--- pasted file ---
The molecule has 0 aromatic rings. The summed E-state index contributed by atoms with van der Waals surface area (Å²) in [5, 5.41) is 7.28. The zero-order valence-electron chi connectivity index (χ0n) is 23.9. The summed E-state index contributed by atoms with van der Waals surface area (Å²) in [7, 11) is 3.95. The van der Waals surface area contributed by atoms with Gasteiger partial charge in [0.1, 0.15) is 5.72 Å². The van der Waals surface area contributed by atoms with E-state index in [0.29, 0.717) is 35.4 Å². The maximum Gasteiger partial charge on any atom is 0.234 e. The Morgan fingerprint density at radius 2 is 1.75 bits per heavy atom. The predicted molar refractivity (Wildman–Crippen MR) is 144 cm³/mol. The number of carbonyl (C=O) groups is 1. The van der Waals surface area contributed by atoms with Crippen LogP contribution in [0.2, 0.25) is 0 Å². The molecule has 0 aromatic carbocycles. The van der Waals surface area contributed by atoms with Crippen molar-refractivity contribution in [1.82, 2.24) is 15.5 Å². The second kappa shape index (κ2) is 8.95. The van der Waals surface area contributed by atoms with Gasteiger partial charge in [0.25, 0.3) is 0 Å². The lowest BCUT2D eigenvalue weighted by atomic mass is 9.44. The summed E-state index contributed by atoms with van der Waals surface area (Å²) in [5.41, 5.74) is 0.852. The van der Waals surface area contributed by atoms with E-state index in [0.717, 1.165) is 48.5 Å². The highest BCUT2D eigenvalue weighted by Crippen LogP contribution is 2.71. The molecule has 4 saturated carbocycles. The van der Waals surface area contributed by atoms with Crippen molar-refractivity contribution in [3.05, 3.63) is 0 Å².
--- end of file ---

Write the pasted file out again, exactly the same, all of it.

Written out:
The molecule has 0 aromatic rings. The summed E-state index contributed by atoms with van der Waals surface area (Å²) in [5, 5.41) is 7.28. The zero-order valence-electron chi connectivity index (χ0n) is 23.9. The summed E-state index contributed by atoms with van der Waals surface area (Å²) in [7, 11) is 3.95. The van der Waals surface area contributed by atoms with Gasteiger partial charge in [0.1, 0.15) is 5.72 Å². The van der Waals surface area contributed by atoms with E-state index in [0.29, 0.717) is 35.4 Å². The maximum Gasteiger partial charge on any atom is 0.234 e. The Morgan fingerprint density at radius 2 is 1.75 bits per heavy atom. The predicted molar refractivity (Wildman–Crippen MR) is 144 cm³/mol. The number of carbonyl (C=O) groups is 1. The van der Waals surface area contributed by atoms with Crippen LogP contribution in [0.2, 0.25) is 0 Å². The molecule has 0 aromatic carbocycles. The van der Waals surface area contributed by atoms with Crippen molar-refractivity contribution in [1.82, 2.24) is 15.5 Å². The second kappa shape index (κ2) is 8.95. The van der Waals surface area contributed by atoms with Gasteiger partial charge in [0.25, 0.3) is 0 Å². The lowest BCUT2D eigenvalue weighted by atomic mass is 9.44. The summed E-state index contributed by atoms with van der Waals surface area (Å²) in [5.41, 5.74) is 0.852. The van der Waals surface area contributed by atoms with E-state index in [0.717, 1.165) is 48.5 Å². The highest BCUT2D eigenvalue weighted by Crippen LogP contribution is 2.71. The molecule has 4 saturated carbocycles. The van der Waals surface area contributed by atoms with Crippen molar-refractivity contribution in [3.05, 3.63) is 0 Å².